"Nature to a saint is sacramental. If we are children of God, we have a tremendous treasure in Nature. In every wind that blows, in every night and day of the year, in every sign of the sky, in every blossoming and withering of the earth, there is a real coming of God to us if we will simply use our starved imagination to realize it." (Oswald Chambers, from My Utmost for His Highest, Feb. 10th)
Light is one of the most elemental properties of nature, and yet it is also the one we take most for granted. When I enter a room, I immediately have a like or dislike of the setting, often inarticulable, and yet I suspect what I am often reacting to is the lighting of the room. I may say ambience, yet I often mean lighting. First light is different from last light, dawn from sunset. A room lit by a naked overhead bulb is far less inviting and warm, however bright, than one lit by the warm yet muted glow of lamps. We all consider ourselves to look better in some light than in other light. Light must be shed on a subject, before we understand it. Light inhabits our daily vocabulary, shades our perception of reality, divides our day into night and day, activity and sleep, and is the foundation of life itself. Light enables us to see, to find, and to observe.
Architect Louis Kahn said that "All material in nature, the mountains and the streams and the air and we, are made of Light which has been spent, and this crumpled mass called material casts a shadow, and the shadow belongs to Light". While I do not entirely understand Kahn's maxim, I appreciate his sentiment: everything is affected by light, is shadowed by light.
That's why the ubiquity of light in Scripture is not surprising. It's there in the beginning of all things and at the end of all things. God said "Let there be light," (Gen. 1:3), light being His first creation after making the basic stuff of heaven and earth, and at the end of time, when there is a new heaven and earth, we are reminded that for those blessed dwellers "[t]here will be no more night. They will not need the light of a lamp or the light of the sun, for the Lord God will give them light" (Rev. 22:5).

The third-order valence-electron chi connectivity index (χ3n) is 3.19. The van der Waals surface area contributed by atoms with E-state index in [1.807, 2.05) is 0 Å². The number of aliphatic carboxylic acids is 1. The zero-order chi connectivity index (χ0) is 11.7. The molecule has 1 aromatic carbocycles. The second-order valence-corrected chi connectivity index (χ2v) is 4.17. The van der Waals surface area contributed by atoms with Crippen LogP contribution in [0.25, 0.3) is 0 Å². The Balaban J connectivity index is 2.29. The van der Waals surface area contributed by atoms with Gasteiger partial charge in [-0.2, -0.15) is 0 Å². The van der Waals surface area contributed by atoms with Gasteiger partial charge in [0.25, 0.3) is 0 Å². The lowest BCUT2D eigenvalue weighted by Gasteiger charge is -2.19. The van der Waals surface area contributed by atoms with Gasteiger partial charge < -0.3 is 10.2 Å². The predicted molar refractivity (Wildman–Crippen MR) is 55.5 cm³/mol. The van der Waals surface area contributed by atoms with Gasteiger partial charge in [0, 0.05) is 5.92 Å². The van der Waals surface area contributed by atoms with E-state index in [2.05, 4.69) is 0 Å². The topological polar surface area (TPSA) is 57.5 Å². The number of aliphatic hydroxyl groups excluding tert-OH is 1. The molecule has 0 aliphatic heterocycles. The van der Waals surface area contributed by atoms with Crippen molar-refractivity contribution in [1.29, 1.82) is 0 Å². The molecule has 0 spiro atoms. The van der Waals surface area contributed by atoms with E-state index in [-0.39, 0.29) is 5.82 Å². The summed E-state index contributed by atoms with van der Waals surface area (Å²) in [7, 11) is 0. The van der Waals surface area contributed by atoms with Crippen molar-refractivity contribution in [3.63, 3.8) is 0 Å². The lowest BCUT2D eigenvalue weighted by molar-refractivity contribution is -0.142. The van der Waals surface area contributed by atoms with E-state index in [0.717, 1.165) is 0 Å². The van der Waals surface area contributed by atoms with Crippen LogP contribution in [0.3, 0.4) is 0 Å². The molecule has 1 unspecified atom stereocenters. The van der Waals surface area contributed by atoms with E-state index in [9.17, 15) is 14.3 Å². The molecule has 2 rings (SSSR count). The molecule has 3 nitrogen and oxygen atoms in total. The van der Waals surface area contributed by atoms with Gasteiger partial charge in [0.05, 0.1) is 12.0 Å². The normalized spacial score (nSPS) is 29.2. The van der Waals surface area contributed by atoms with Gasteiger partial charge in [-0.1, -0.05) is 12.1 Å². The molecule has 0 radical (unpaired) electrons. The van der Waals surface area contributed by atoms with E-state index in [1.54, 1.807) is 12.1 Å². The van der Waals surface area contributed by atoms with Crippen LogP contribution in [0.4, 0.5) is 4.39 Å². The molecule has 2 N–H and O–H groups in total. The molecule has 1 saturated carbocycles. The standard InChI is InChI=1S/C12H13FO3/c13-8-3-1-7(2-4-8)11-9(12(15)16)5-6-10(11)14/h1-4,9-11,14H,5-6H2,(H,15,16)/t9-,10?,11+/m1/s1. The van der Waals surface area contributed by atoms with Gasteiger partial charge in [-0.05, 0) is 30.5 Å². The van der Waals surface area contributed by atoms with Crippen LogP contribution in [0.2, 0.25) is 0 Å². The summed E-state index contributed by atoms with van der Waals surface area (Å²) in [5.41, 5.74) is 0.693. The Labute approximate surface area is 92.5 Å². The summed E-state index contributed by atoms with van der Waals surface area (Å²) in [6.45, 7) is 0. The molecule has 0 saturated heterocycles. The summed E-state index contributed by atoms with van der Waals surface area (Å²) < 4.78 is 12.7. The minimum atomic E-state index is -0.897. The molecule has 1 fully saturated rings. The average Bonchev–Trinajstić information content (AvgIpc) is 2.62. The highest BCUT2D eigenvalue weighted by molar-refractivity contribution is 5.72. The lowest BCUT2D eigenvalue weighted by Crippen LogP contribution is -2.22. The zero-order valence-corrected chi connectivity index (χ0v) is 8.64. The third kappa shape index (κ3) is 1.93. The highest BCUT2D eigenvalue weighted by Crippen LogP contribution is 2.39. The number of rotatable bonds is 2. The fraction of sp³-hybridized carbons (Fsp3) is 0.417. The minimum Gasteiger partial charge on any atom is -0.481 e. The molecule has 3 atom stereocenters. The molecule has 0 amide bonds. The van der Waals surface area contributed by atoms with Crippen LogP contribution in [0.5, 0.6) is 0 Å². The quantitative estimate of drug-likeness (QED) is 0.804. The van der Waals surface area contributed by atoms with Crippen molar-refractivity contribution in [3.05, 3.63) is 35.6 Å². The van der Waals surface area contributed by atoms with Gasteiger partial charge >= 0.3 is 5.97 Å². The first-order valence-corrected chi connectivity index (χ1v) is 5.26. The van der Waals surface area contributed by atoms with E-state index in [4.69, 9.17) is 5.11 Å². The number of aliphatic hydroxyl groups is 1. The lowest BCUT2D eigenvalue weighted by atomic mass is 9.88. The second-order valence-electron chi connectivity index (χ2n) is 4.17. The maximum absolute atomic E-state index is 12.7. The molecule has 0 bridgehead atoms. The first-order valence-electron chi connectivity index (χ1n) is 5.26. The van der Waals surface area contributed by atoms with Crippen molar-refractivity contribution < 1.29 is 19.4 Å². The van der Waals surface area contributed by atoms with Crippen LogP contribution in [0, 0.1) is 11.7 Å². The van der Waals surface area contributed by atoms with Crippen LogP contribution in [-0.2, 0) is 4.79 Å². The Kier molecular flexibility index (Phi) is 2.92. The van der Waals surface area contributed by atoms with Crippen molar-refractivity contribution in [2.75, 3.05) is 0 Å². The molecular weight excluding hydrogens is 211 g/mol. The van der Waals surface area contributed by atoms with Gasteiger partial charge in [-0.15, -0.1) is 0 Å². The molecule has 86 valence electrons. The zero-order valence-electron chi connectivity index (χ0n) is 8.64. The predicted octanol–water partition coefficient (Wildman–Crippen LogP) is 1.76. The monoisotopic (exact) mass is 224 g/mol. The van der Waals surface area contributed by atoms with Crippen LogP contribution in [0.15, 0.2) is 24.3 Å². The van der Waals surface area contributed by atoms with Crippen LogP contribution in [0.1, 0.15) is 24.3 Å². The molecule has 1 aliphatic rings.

In some not entirely explicable way, God is bound up with light. Though Scripture says light is God's creation, it also leads one to believe that light emanates from God Himself, is in some way part of the essence of who God is. "God is light; in him there is no darkness at all," says the Apostle John (1 Jn. 1:5), and we know that he is not simply describing a physical property but the very character of God: wholly good, the source of all revelation, the One by Whom we see all things. As the Psalmist says , "in your light we see light" (Ps. 36:9).
Like every created thing, light points beyond itself and represents, as Oswald Chambers has said, "a real coming of God to us if we will simply use our starved imagination to realize it." New light filtered through my window shades reminds me that "his compassions never fail," that "they are new every morning" (Lam. 3:23). The obscurity of both object and thought in darkness reminds me that His light --- His enlightenment --- is necessary for me to see clearly, to understand the world from His perspective, to know what is true. There is no revelation without light. Nor would we know contrast without light. As Arlo Guthrie said once, "There's no light without a dark to stick it in." Light --- so common, so taken for granted --- is all about God, a constant reminder of His presence, the antithesis of all that is dark and evil.
So next time you wake to light, remember that God is coming to you. Just open your eyes.